Reimagining Education

Common Core implementation can’t be taken for granted

Several bills that have surfaced in state legislatures across the country serve as an important reminder that although there are many states that have adopted the Common Core State Standards (CCSS), implementation can’t be taken for granted. Missouri is no exception– just this past week, bills that propose to repeal Missouri’s adoption of CCSS were heard in Senate and House committees.

The good news is that the opposition is being met head on from a variety of CCSS supporters including parents, teachers, administrators, and even business leaders.

Michael Petrilli of the Fordham Institute recently weighed in on Missouri’s debate over the CCSS, urging lawmakers to stay the course for four reasons:

  1. First, the Common Core State Standards are significantly stronger than the Missouri standards they replaced.
  2. Second, [Missouri has] already invested time and money into implementing the new standards. They have momentum. Calling for a do-over would waste the millions of man hours already invested—and potentially cost the state of Missouri more money than proceeding with the Common Core.
  3. Third, it’s doubtful that returning to [Missouri’s] old standards would put Missouri on a path toward higher student achievement. Regrettably, over the past two decades, Missouri has made some of the smallest gains in the country on the National Assessment of Educational Progress. [Missouri needs] a different way forward.Fourth, if [Missouri decides] to opt out of the Common Core, [the state] will be opting  teachers and students out of an opportunity to participate in the incredible wave of innovation that these standards are unleashing. It’s as if the whole world is moving to smart phones and tablets while [Missouri is] sticking with a rotary.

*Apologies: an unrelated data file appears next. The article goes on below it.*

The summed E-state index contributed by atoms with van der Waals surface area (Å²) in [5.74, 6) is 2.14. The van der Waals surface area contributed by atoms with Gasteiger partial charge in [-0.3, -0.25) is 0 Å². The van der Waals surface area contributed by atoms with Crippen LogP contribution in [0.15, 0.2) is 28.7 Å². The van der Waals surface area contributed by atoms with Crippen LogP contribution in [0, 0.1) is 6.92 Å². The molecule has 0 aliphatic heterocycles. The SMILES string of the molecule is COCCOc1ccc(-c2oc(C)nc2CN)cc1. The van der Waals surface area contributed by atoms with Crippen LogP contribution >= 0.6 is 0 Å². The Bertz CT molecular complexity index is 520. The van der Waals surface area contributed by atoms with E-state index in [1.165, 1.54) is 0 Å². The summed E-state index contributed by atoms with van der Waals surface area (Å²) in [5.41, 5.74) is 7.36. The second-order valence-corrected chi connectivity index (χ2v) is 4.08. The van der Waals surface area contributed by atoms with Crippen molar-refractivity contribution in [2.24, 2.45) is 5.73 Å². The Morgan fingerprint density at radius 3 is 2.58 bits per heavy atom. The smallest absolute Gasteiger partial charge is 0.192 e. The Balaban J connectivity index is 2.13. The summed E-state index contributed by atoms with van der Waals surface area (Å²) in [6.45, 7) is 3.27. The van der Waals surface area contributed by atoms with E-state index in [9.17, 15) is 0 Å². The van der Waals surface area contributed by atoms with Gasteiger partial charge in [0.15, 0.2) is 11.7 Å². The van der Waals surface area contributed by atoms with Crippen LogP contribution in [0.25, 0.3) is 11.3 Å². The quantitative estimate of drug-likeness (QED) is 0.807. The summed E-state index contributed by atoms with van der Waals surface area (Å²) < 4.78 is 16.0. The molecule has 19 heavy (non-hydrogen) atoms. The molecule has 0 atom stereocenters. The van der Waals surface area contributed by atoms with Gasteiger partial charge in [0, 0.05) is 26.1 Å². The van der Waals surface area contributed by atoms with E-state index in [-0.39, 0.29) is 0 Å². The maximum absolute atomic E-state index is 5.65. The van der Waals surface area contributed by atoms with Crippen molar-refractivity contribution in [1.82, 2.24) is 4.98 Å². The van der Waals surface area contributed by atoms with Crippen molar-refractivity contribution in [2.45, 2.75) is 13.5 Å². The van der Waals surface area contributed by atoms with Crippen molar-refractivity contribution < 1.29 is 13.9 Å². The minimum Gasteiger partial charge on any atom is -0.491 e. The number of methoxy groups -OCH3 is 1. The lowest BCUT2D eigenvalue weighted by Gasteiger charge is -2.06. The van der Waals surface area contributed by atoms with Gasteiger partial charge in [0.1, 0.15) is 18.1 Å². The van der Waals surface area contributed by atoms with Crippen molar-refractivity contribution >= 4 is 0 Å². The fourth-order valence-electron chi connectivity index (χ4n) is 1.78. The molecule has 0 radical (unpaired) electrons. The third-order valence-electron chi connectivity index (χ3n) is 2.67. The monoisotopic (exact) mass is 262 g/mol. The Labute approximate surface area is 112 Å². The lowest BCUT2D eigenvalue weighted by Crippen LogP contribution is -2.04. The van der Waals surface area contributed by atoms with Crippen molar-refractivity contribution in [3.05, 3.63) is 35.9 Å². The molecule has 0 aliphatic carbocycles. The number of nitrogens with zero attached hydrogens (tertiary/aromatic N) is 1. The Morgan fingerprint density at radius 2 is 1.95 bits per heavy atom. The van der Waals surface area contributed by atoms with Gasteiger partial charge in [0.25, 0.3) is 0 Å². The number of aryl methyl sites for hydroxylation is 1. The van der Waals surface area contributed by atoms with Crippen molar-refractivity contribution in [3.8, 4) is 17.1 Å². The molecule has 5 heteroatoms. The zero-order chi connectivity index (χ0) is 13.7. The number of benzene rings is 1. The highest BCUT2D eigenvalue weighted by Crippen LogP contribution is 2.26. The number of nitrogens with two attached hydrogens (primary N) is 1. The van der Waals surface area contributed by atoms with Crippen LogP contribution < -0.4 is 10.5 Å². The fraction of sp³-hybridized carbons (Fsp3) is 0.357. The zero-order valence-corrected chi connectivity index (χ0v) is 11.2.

4. Fourth, if [Missouri decides] to opt out of the Common Core, [the state] will be opting  teachers and students out of an opportunity to participate in the incredible wave of innovation that these standards are unleashing. It’s as if the whole world is moving to smart phones and tablets while [Missouri is] sticking with a rotary.

You can read the entirety of Petrilli’s testimony here. (Note: Petrilli was unable to give his testimony as scheduled, but it was still distributed to lawmakers)

Patricia Levesque, Executive Director of the Foundation for Excellence in Education, also submitted a letter to Missouri legislators in support of the CCSS:

The Common Core standards are rigorous, fewer and deeper. They will challenge students to read, write and solve math problems at greater depth, raise the bar for all students and better prepare them for the global economy. The standards do not dictate what textbooks must be used or how a school corporation’s curriculum should be set up, but they will result in better assessments to gauge whether students are where they need to be. 

Read the rest of Levesque’s letter here.

Policymakers in Missouri and beyond are often faced with tough decisions that will impact the quality of education available for kids, but the decision about whether to stay the course on Common Core State Standards should not be one of these tough decisions. It is clear that implementation of the Common Core State Standards is a critical step toward providing all Missouri kids with a quality education now, and that Common Core is Common Sense for Missouri.

 

 

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